Given the commitment of and close collaboration between the regulators and the Islamic finance community, the Islamic capital market (ICM) is a crucial pillar of Malaysia’s well-developed Islamic finance industry. Backed by its credentials, Malaysia has been able to maintain its leadership in the international ICM.
All said, the ICM is widely recognised as the leading centre for innovation in Shariah-compliant products and services. Malaysia’s capital market regulator, i.e. the Securities Commission Malaysia (SC), has been setting the foundation for innovative structures and capital market products through a supportive regulatory framework. In consonance with this agenda, the SC issued the Guidelines on Islamic Fund Management in 2007.
An Islamic or Shariah-compliant investment fund is an investment scheme where investors can contribute money to earn halal profits that comply with Shariah principles. It is deemed a type of the many socially responsible investment or SRI funds that are available in the market. There are different categories of Islamic funds in Malaysia, which typically invest in Shariah-compliant equities, Islamic bonds and Mudharabah deposits.
As with the other socially responsible funds in the environmental, social and governance (ESG) universe, Shariah-compliant funds filter potential investment portfolios for specific features, e.g. the appointment of a Shariah board and prohibition from investing in companies that derive the bulk of their earnings from the sale of non-halal products such as alcohol, pork and gambling.
Although the concept has been around since the late 1960s, Shariah-compliant funds have only been gaining traction relatively recently. Popular asset classes sought by such funds include real estate investment funds (REITs) and exchange-traded funds (ETFs). Private equity is also considered a good investment, although interest or riba is forbidden under Shariah law. While Shariah-compliant funds have been growing at a respectable pace, it is not easy to accurately estimate the industry’s size or valuation because much of the investment is through private placements. Moreover, the funds are not traded in secondary markets, thus further reducing data visibility.
Islamic fund management companies in Malaysia must register with SC and fall under the purview of Section 377 of the Capital Market Services Act 2007. These guidelines will be applied to Islamic fund managers that are holders of capital market services licences, and whose sole purpose it is to undertake Islamic fund management activities. An Islamic fund management company is subject to the following requirements:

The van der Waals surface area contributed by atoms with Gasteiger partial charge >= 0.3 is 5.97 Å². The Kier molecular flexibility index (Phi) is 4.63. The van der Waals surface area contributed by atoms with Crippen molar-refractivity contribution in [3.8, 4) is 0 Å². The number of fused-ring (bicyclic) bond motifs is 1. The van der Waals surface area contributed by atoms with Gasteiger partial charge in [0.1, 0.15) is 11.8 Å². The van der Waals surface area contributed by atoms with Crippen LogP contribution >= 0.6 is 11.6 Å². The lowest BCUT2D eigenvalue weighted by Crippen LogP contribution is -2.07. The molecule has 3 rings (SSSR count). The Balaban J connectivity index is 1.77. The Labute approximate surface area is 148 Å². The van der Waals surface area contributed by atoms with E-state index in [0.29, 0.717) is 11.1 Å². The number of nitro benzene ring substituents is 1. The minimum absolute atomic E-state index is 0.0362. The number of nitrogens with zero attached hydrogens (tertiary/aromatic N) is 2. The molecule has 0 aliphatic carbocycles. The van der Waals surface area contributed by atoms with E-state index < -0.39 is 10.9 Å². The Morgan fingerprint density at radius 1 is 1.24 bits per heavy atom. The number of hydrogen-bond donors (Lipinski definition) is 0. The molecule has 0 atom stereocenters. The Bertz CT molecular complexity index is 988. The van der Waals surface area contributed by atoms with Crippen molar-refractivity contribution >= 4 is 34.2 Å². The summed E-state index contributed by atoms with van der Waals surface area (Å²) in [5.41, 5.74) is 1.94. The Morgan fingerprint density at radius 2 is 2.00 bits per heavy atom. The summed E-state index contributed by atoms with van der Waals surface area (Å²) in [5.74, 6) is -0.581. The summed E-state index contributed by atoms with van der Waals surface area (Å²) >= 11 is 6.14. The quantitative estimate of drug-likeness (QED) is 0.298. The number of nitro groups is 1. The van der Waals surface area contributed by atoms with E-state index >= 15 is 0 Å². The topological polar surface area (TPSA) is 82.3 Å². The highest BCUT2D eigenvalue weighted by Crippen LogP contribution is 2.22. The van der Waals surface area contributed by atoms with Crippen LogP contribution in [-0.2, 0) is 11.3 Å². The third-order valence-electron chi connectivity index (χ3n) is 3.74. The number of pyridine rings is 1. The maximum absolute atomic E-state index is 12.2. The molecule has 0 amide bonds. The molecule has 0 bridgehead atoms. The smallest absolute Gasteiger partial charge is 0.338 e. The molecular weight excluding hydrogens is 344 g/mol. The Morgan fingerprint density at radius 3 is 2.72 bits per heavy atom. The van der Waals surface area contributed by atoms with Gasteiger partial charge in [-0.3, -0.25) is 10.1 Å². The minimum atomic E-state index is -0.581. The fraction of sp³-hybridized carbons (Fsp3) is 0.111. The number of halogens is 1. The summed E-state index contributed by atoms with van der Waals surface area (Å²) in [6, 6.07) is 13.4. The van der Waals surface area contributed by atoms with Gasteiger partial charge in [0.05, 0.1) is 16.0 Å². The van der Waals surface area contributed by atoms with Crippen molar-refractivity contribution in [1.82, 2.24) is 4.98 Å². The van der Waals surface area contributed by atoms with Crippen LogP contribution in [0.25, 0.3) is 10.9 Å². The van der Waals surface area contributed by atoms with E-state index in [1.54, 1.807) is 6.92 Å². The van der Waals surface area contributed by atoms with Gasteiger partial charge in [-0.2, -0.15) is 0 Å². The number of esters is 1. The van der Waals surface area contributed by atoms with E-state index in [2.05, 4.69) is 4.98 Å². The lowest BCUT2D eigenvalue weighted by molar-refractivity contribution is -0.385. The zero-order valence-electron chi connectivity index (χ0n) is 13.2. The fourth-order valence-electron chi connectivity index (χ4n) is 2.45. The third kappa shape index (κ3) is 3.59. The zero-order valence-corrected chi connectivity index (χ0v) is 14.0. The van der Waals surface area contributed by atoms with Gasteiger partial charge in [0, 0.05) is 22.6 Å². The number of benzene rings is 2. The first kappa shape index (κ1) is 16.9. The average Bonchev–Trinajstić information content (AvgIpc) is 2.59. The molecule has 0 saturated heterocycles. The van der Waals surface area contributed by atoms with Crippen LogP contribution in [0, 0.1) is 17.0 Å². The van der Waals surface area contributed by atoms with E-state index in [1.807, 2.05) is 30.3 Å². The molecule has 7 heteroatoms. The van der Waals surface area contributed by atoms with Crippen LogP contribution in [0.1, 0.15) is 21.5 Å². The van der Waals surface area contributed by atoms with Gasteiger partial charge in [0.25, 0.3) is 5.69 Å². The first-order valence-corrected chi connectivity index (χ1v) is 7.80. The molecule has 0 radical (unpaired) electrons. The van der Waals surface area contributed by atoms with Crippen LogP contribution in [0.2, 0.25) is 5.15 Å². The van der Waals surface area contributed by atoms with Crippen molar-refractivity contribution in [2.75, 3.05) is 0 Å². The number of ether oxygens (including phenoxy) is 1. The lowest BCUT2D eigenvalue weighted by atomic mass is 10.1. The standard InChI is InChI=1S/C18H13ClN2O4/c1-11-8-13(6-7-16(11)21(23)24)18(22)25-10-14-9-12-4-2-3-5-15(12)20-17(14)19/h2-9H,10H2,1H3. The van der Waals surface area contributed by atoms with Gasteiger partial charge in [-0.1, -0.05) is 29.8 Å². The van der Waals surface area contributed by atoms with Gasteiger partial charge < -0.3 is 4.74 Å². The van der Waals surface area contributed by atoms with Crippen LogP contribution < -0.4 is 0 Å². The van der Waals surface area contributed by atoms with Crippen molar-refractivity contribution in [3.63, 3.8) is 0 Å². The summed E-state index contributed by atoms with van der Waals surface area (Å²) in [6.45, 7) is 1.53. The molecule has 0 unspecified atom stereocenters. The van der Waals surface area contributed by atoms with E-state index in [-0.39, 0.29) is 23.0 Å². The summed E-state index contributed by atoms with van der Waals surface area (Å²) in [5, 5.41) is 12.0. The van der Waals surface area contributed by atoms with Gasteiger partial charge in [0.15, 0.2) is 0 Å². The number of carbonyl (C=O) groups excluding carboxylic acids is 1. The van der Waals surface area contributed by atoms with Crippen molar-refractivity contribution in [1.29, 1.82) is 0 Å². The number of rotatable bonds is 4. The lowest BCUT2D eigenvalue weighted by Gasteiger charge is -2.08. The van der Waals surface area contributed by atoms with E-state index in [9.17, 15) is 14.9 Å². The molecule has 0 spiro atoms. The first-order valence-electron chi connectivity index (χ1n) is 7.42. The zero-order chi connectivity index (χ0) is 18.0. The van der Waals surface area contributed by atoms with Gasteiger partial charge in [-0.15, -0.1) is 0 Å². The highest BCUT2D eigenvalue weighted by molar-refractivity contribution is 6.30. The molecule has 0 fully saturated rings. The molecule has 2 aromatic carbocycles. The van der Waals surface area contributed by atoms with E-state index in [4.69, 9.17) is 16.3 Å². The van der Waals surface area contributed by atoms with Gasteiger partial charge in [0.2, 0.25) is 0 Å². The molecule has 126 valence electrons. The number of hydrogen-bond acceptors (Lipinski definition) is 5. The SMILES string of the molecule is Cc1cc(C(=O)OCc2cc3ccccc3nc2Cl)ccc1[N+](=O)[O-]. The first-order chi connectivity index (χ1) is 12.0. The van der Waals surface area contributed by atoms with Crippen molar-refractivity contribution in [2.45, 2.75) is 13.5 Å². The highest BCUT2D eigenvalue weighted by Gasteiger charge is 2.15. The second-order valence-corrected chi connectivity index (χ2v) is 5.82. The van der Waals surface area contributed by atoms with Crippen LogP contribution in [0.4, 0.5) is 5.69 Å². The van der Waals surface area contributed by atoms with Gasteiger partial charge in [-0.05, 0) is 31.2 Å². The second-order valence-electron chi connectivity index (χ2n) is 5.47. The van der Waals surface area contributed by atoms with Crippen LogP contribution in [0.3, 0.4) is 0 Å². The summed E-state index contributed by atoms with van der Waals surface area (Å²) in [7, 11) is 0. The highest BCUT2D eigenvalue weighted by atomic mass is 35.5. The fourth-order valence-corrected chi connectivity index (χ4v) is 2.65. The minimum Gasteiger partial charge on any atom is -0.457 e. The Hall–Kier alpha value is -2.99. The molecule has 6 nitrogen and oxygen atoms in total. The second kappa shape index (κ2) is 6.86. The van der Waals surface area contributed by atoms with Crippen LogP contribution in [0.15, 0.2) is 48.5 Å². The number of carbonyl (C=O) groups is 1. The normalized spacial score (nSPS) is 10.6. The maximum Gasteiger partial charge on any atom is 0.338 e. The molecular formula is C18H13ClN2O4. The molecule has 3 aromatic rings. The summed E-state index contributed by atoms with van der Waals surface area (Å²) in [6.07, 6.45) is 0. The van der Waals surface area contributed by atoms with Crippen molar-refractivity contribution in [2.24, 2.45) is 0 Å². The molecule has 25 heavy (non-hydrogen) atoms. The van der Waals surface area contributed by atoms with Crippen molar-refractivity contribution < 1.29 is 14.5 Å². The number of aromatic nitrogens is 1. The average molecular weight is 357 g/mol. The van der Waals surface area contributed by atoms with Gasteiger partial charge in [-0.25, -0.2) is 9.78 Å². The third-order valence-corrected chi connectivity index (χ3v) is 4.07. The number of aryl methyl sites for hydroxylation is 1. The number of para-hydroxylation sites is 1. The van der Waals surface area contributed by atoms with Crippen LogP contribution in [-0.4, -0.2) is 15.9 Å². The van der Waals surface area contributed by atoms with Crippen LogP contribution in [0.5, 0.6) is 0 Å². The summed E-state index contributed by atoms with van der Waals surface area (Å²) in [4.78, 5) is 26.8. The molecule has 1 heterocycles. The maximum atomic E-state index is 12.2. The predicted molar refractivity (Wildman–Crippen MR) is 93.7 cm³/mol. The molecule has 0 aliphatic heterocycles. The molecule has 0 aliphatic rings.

As at end-December 2022, the Malaysian ICM accounted for the lion’s share of RM2,322.3 billion (end-December 2021: RM2,308.5 billion) or 64.4% of the RM3,607.3 billion overall domestic capital market. Of this, RM1,138.5 billion (end-December 2021: RM1,204.3 billion) stemmed from the market capitalisation of Shariah-compliant equities while RM1,183.8 billion (end-December 2021: RM1,104.3 billion) is attributable to total outstanding sukuk. The numbers clearly highlight investors’ preference for Shariah-compliant financing. Drilling down further, Islamic AUM summed up to RM205.9 billion as at end-December 2022 (end-December 2021: RM224.8 billion). This comprised equities (RM85.1 billion), sukuk (RM51.6 billion), money-market instruments (RM50.9 billion), unit trust funds (RM4.7 billion), private equity/unquoted stocks (RM0.3 billion) and others (RM12.5 billion).
In November 2020, the SC issued the Waqf-Featured Fund Framework (the Waqf Framework) to facilitate the offering of Islamic funds with waqf features. Waqf is an Islamic endowment instrument typically linked with social development and philanthropic objectives. The development of waqf had been earmarked as an area for potential social development, greater public good and wealth distribution under the SC’s Islamic Fund and Wealth Management Blueprint (launched in 2017). On 28 November 2022, the SC expanded the Waqf Framework to encompass listed funds such as Islamic REITS and Islamic ETFs, to further develop Islamic social finance.
The Waqf Framework is applicable to existing and newly launched unit trust and wholesale funds. It broadens the range of innovative ICM products while providing public access to Islamic funds that allocate part or all of their returns to socially impactful activities via waqf. The Waqf Framework also specifies additional requirements that Islamic unit trust and wholesale funds must comply with, providing guidance to fund managers on investment goals, distribution policies, eligible waqf recipients, and disclosure of the requisite information in offering documents, websites and periodic reports.